Figure 3: The final map of the Chariton River Connectivity project links two points on the Mississippi River with central and southern Iowa, then south to the Missouri River. Cores are orange, corridors are blue, and public lands are green.

It’s difficult to keep all these in mind when drawing lines for wildlife cores and corridors, but they are always present, and it is best to consider them all in some way. Invisible dust particles, pollen, and spores are there, and they need corridors as much as the largest land animals.

The point of connecting Iowa’s river basins to the Ozark Plateau is to make us aware of these passages so that we take them into account in planning for restoration work and rewilding beyond our efforts.

The Chariton River Connectivity mapping project expanded the scale of these considerations from one major river to five: the Chariton, Des Moines, Mississippi, Missouri, and Skunk. Not only does this connect three of Iowa’s landform regions, it adds a major new landscape, the Ozark Plateau. Between  central Iowa and central and southern Missouri, there are noticeable differences in climate, such as average annual precipitation and temperature, and also local weather patterns, ecosystems, and the species that belong to biodiverse ecological communities. Enhancing the connections between all these and adding the potential for rapid change in the near future is part of the big vision of BeWildReWild and Big River Connectivity.

Going Public: This web site obviously is public, but a crucial means for publicizing our ideas and efforts is to make live presentations before audiences. I am currently working on a basic presentation using PowerPoint, from which adaptations can be made for specific audiences. An abstract has been accepted for the February meeting of the Iowa Chapter of the The Wildlife Society, a group of dedicated amateurs and experts on Iowa’s biodiversity. The abstract reads,

Rewilding Iowa’s Landscape: A Vision for Coexistence with Nature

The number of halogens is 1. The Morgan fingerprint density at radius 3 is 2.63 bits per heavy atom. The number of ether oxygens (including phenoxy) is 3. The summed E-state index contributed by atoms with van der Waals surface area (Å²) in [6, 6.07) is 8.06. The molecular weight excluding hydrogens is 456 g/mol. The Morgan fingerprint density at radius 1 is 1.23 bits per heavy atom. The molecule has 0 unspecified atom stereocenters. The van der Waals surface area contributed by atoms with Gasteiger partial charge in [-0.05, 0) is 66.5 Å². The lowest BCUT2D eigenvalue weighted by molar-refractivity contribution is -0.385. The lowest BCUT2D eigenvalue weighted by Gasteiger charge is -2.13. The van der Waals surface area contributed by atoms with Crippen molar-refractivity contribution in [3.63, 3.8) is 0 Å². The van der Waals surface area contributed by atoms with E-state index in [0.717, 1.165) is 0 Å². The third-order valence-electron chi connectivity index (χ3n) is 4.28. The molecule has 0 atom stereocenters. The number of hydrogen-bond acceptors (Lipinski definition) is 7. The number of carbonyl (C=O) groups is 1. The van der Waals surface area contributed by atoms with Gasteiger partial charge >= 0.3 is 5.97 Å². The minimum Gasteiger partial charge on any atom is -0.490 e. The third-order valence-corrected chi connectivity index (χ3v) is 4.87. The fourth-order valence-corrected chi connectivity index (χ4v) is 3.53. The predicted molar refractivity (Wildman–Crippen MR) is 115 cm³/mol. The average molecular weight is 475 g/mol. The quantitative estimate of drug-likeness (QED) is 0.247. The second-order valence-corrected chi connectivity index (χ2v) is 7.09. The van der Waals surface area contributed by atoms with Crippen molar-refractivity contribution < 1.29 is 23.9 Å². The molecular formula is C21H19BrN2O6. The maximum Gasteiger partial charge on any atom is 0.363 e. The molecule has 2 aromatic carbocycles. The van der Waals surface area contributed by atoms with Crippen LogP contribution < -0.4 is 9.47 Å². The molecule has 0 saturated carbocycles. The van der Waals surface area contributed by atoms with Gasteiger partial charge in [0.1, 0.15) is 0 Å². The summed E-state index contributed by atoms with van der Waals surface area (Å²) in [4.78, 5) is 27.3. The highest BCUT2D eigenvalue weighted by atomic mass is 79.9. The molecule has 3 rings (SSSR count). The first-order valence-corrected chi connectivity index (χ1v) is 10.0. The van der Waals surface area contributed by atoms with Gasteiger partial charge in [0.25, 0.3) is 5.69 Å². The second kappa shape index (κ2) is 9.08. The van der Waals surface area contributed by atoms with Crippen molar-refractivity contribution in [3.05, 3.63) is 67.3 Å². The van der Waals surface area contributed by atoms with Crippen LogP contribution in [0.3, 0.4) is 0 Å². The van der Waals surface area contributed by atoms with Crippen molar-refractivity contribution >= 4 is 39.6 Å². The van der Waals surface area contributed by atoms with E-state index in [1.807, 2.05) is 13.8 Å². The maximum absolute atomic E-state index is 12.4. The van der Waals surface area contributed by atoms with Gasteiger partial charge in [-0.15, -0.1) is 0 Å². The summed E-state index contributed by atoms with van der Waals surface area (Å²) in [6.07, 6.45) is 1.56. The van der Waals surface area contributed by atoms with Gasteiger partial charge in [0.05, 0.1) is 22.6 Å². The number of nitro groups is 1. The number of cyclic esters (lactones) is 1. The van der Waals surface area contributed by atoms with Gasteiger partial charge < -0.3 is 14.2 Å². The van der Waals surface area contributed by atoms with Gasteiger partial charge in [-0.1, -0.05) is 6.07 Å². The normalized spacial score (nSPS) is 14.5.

BeWildReWild is a vision for allowing the natural world to restore itself with minimal human intervention, alongside human land uses that enhance natural processes. It begins with the question, “What does ‘wild’ mean?” then proceeds from individuals’ answers to the Mississippi River Basin as the space for envisioning and expressing “wildness.” We trust natural systems to adapt to change and rejuvenate land that is severely disturbed and that exceeds human capacity for intensive restoration. Rewilding moves beyond active restoration practices to natural recovery and adaptive processes. A major element is Big River Connectivity, which addresses issues of scale from the entire basin to localities and species, moving from Space to Species. Iowa is “Ground Zero” for imagining “nature” and “wildness” outside of utilitarian values, forefronting the state as more than an ecological flyover zone between more visible eastern and western landscapes of conservation and protection. The vision entails the creation and expansion of biodiversity cores and corridors across landform regions, using artistic expression, geospatial mapping, and public media to assert the value of connectivity and wildness. Potential cores of more than 10,000 acres throughout Iowa and adjacent states can be connected by corridors that enhance biodiversity and ecological functions. Trophic rewilding, e.g., with apex predators, is crucial, given strong evidence for ecological recovery after their reappearance. We anticipate a cultural shift from an extractive, utilitarian economy to one based on human-nonhuman reciprocities in which our species stewards and values biodiversity now and in the future.

We will be working to get on the calendar with other groups that include members of nonprofit organizations, staff from government agencies, representatives from private-sector groups, and interested individuals.

Stay tuned: this page will be updated with  more mapping that connects the Loess Hills of western Iowa to the existing cores and corridors.